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Short Line Named Project NEED School of the Year

By Staff | Jun 1, 2016

Project NEED West Virginia Elementary School of the Year, as well as National Runner Up Photo Provided

The Engineer Energy Kids of Short Line School have been named the West Virginia Elementary School of the Year for the second year in a row in the National Energy Education Development Project. The students did not just capture the state title however; they also were named the National Runner Up.

To enter the NEED Project, the Engineer Energy Kids – led by advisors Leslie Lively, Tracy Mason, Martha Rogers, Chuck Blair, and Ashley White – were required to submit a slideshow presentation regarding how the students both learned and taught about energy.

According to the presentation, the Engineer Energy Kids wrote announcements, took an energy savings pledge, made phone calls and wrote letters requesting speakers, and made energy booklets for restaurants. Other activities included researching energy-related facts to post on the school sign outside. Through research, the students were able to write their own radio commercials, energy pamphlets, and prepare for the Energy Carnival.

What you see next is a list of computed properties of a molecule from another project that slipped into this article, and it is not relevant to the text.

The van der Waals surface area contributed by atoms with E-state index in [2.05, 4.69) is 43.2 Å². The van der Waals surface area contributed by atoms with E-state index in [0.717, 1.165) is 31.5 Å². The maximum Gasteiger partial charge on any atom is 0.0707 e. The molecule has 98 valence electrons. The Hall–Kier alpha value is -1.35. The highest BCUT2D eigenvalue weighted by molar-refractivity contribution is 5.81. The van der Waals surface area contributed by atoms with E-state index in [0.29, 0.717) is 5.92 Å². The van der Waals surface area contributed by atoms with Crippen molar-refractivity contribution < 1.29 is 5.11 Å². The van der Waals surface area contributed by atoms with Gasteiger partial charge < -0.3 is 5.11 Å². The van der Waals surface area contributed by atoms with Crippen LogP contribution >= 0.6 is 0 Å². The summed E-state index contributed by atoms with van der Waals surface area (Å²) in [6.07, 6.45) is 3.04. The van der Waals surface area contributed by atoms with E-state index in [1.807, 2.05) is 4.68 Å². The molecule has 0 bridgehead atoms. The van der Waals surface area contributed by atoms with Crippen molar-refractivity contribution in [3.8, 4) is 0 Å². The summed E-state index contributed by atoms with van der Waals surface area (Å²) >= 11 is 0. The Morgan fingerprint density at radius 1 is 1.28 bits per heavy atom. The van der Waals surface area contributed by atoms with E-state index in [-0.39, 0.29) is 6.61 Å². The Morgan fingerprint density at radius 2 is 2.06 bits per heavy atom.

The Second Annual Energy Carnival was held for the school and community. The Engineer Energy Kids researched their energy topic and wrote a lesson plan and questions about their topic. They also had a game for people to play once they came up with the correct answer.

The Engineer Energy Kids also appeared at local athletic events, board of education meetings, as well as Bob Evans restaurant to help make others aware of what is happening energy and our resources.

Through their presentation, the Engineer Energy Kids also thanked the many local companies who have supported them this year. Geo. V. Hamilton loaned the students their solar power trailer; Green Electrical loaned a solar light system, and Dominion has donated supplies, as well as sponsored the Energy Bus from the Clay Center in Charleston.

Eureka Midstream also sent in guest speakers to teach the students about the natural gas industry, and River Quest from Pittsburgh visited the school to teach students about energy sources.

“Now that we have this Engineer Energy Train rolling we can’t stop,” the kids stated in their presentation. “It is our goal to have lifelong learning take place with the Engineer Energy Kids.”